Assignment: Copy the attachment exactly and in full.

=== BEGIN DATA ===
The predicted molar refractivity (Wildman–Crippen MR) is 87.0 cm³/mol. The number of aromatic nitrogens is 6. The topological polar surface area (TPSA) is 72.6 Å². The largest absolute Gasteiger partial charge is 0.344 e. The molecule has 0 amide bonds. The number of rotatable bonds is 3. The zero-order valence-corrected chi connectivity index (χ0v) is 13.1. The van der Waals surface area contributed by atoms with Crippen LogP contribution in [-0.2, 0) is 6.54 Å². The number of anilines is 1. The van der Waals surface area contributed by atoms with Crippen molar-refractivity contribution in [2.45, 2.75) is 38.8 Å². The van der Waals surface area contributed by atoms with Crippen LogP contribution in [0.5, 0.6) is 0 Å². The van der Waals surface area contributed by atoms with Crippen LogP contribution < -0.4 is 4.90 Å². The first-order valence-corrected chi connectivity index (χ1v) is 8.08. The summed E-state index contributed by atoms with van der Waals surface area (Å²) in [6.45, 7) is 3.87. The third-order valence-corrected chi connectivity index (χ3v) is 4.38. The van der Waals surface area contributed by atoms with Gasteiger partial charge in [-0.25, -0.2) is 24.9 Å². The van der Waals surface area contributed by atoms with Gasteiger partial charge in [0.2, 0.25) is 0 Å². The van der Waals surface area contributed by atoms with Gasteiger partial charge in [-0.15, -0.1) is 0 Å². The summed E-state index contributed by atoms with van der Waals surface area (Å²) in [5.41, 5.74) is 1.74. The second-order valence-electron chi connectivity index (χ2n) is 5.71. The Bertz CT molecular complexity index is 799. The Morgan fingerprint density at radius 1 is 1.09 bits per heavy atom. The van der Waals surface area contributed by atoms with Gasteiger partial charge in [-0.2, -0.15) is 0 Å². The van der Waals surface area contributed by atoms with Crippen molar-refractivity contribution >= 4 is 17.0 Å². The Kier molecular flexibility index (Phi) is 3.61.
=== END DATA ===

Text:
The predicted molar refractivity (Wildman–Crippen MR) is 87.0 cm³/mol. The number of aromatic nitrogens is 6. The topological polar surface area (TPSA) is 72.6 Å². The largest absolute Gasteiger partial charge is 0.344 e. The molecule has 0 amide bonds. The number of rotatable bonds is 3. The zero-order valence-corrected chi connectivity index (χ0v) is 13.1. The van der Waals surface area contributed by atoms with Crippen LogP contribution in [-0.2, 0) is 6.54 Å². The number of anilines is 1. The van der Waals surface area contributed by atoms with Crippen molar-refractivity contribution in [2.45, 2.75) is 38.8 Å². The van der Waals surface area contributed by atoms with Crippen LogP contribution in [0.5, 0.6) is 0 Å². The van der Waals surface area contributed by atoms with Crippen LogP contribution < -0.4 is 4.90 Å². The first-order valence-corrected chi connectivity index (χ1v) is 8.08. The summed E-state index contributed by atoms with van der Waals surface area (Å²) in [6.45, 7) is 3.87. The third-order valence-corrected chi connectivity index (χ3v) is 4.38. The van der Waals surface area contributed by atoms with Gasteiger partial charge in [-0.25, -0.2) is 24.9 Å². The van der Waals surface area contributed by atoms with Gasteiger partial charge in [0.2, 0.25) is 0 Å². The van der Waals surface area contributed by atoms with Gasteiger partial charge in [-0.15, -0.1) is 0 Å². The summed E-state index contributed by atoms with van der Waals surface area (Å²) in [5.41, 5.74) is 1.74. The second-order valence-electron chi connectivity index (χ2n) is 5.71. The Bertz CT molecular complexity index is 799. The Morgan fingerprint density at radius 1 is 1.09 bits per heavy atom. The van der Waals surface area contributed by atoms with Gasteiger partial charge in [-0.2, -0.15) is 0 Å². The van der Waals surface area contributed by atoms with Crippen molar-refractivity contribution >= 4 is 17.0 Å². The Kier molecular flexibility index (Phi) is 3.61.